[0125] The DNase can be, but is not limited to, recombinant human DNase.

[0126] The bronchodilator can be, but is not limited to, a methylxanthine, a sympathomimetic with strong 2-adrenergic stimulating properties, or an anticholinergic. Methylxanthines include, but are not limited to, theophylline, aminophylline, theobromine, enprofylline, diprophylline, isbufylline, choline theophyllinate, albifylline, arofylline, bamifylline and caffeine. Sympathomimetics with p2-adrenergic stimulating properties include, but are not limited to, albuterol, bitolterol, clenbuterol, clorprenaline, dobutamine, fenoterol, formoterol, isoetharine, isoprenaline, levabuterol, mabuterol, metaproterenol, pirbuterol, ritodrine, salbutamol, salmeterol, terbutaline, and the salts, solvates, analogues, congeners, bioisosteres, hydrolysis products, metabolites, precursors, and prodrugs thereof. Anticholinergics include, but are not limited to, ipratropium bromide, tiotropium bromide, and oxitropium bromide, and the salts, solvates, analogues, congeners, bioisosteres, hydrolysis products, metabolites,

precursors, and prodrugs thereof.

[0127] Additionally, the additional compound can be a corticosteroid, including, but not limited to, beclomethasone, mometasone, budenoside, ciclesonide, flunisolide, fluticasone, methylprednisolone, prednisolone,

prednisone, and triamcinolone, and the salts, solvates, analogues, congeners, bioisosteres, hydrolysis products, metabolites, precursors, and prodrugs thereof.

[0128] Additionally, the additional compound can be an epidermal growth factor receptor (EGF-R) antagonist, as described in U.S. Patent No. 6,846,799 to Nadel et al., incorporated herein by this reference. Epidermal growth factor receptor antagonists include, but are not limited to: anti-EGF-R antibodies, tyrosine kinase inhibitors, antioxidants, inhibitors of mitogen-activated protein kinase kinase (MEK), inhibitors of transmembrane metalloproteinase (MP), and antibodies binding to factors that stimulate EGF production or EGF-R production. Particular inhibitors include tyrosine kinase inhibitors such as quinazolines, such as PD 153035, 4-(3-chloroanilino) quinazoline, or CP-358,774; pyridopyrimidines; pyrimidopyrimidines; pyrrolopyrimidines, such as CGP 59326, CGP 60261 and CGP 62706, and pyrazolopyrimidines; 4-(phenylamino)7H-pyrrolo[2,3- d]pyrimidines; curcumin (diferuloyl methane);4,5-bis (4-fluoroanilino)phthalimide; tyrphostins containing nitrothiophene moieties; the protein kinase inhibitor ZD- 1839 (AstraZeneca); CP-358774 (Pfizer, Inc.); PD-0183805 (Warner-Lambert); or antisense molecules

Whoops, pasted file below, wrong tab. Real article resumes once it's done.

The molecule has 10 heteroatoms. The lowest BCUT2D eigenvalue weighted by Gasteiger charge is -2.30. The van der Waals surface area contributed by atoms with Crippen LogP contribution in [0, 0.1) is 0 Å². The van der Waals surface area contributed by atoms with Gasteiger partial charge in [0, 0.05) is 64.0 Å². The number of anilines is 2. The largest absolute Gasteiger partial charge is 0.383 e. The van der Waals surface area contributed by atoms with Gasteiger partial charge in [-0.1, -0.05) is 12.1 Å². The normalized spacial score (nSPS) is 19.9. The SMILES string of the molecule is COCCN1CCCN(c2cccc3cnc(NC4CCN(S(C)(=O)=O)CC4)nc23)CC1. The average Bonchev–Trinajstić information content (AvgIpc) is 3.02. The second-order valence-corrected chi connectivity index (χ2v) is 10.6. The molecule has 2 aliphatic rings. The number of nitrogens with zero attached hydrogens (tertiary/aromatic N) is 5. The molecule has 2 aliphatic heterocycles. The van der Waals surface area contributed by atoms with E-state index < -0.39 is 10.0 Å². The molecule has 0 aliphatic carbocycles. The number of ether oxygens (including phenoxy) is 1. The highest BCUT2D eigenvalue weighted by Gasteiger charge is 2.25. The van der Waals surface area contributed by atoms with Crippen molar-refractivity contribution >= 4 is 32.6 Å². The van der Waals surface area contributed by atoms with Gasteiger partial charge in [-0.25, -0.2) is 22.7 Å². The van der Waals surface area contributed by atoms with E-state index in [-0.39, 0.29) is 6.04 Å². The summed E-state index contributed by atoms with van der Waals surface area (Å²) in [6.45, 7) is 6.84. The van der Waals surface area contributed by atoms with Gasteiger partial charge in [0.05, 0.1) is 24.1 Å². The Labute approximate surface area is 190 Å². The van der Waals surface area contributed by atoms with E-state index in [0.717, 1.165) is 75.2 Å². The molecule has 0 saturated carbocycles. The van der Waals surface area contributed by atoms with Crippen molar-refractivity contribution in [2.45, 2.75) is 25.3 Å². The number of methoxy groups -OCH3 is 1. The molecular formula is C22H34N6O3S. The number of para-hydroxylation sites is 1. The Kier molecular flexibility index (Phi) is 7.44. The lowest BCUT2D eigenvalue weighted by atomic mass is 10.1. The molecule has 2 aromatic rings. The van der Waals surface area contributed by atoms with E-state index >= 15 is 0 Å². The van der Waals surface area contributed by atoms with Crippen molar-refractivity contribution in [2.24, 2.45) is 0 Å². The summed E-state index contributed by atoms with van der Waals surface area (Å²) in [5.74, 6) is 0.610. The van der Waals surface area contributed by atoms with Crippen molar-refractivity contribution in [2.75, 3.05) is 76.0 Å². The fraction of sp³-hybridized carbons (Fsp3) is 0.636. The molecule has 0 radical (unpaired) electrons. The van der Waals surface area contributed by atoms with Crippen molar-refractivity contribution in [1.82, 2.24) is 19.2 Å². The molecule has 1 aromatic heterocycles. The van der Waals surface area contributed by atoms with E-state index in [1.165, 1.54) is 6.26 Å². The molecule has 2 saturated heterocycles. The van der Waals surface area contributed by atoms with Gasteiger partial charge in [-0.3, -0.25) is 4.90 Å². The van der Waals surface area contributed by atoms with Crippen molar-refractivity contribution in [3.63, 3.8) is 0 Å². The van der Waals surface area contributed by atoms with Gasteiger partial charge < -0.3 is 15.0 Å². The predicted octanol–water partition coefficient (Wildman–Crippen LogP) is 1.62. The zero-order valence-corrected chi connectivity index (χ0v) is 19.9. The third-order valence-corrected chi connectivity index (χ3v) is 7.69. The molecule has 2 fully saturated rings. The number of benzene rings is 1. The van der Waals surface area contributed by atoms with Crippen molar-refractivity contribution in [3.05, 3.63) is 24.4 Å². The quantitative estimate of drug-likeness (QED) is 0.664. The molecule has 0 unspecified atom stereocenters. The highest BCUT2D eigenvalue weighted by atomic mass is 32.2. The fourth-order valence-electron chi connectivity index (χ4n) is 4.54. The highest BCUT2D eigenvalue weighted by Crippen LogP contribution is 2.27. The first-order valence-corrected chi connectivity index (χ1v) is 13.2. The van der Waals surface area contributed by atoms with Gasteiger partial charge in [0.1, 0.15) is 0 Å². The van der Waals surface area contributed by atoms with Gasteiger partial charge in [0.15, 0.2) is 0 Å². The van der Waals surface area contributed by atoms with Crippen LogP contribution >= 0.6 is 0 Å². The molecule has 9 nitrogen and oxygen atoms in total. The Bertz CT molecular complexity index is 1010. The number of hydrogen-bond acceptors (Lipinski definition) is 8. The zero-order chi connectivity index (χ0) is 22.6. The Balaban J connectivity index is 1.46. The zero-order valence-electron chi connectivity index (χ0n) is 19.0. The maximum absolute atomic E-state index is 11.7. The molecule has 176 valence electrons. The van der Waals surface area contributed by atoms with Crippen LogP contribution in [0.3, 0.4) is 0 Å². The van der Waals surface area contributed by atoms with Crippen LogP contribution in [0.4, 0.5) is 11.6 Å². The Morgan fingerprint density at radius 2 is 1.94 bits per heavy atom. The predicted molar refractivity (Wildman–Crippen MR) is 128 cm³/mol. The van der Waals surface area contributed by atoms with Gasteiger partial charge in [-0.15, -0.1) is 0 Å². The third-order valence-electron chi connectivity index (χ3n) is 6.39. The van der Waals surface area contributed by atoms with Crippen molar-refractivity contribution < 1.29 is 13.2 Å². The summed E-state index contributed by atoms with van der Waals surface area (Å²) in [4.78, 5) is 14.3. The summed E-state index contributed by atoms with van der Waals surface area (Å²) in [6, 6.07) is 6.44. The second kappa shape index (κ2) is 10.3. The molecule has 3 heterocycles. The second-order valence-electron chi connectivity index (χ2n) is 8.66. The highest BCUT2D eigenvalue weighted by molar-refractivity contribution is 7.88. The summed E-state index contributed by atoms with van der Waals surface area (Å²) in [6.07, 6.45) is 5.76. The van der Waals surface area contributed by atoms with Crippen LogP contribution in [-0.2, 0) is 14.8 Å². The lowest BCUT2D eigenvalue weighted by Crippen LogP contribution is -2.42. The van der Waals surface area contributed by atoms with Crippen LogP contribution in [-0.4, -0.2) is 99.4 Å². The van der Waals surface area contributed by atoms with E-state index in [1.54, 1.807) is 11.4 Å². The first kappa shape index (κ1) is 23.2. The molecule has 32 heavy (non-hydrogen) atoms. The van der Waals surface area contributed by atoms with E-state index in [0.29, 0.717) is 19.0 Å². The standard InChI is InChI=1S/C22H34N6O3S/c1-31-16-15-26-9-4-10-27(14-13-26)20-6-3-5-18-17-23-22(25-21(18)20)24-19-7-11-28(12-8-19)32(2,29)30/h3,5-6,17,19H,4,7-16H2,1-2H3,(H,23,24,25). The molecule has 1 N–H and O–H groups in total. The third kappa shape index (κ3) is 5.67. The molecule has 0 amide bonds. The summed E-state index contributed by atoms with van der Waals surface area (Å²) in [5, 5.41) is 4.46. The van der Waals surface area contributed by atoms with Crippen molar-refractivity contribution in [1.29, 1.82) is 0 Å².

[0129] Additionally, the additional compound can be a PDE4 inhibitor, such as, but not limited to, cilomilast, filaminast, ibudilast, piclamilast, or roflumilast. Particularly preferred PDE4 inhibitors include roflumilast and cilomilast. [0130] The β-adrenergic inverse agonist and the additional compound to treat mucus hypersecretion can be administered simultaneously or at different times. If the β-adrenergic inverse agonist and the additional compound are administered simultaneously, they can be administered in a single

pharmaceutical composition or dosage form that includes both the β-adrenergic inverse agonist and the additional compound to treat mucus hypersecretion.

[0131] The mode of administration of the β-adrenergic inverse agonist and the additional compound to treat mucus hypersecretion can follow several different patterns. Examples of such patterns include the following: (1) The β- adrenergic inverse agonist and the additional compound to treat mucus hypersecretion are formulated together to give a single preparation which is administered. (2) The β-adrenergic inverse agonist and the additional compound to treat mucus hypersecretion are formulated into two different preparations which are administered concurrently by the same administration route, either simultaneously or close in time. (3) The β-adrenergic inverse agonist and the additional compound to treat mucus hypersecretion are formulated into two different preparations which are administered by the same administration route, but at different times. (4) The β-adrenergic inverse agonist and the additional compound to treat mucus hypersecretion are formulated into two different preparations which are administered concurrently by different administration routes, either simultaneously or close in time. (5) The β-adrenergic inverse agonist and the additional compound to treat mucus hypersecretion are formulated into two different preparations which are administered by different administration routes at different times, in either possible order of administration.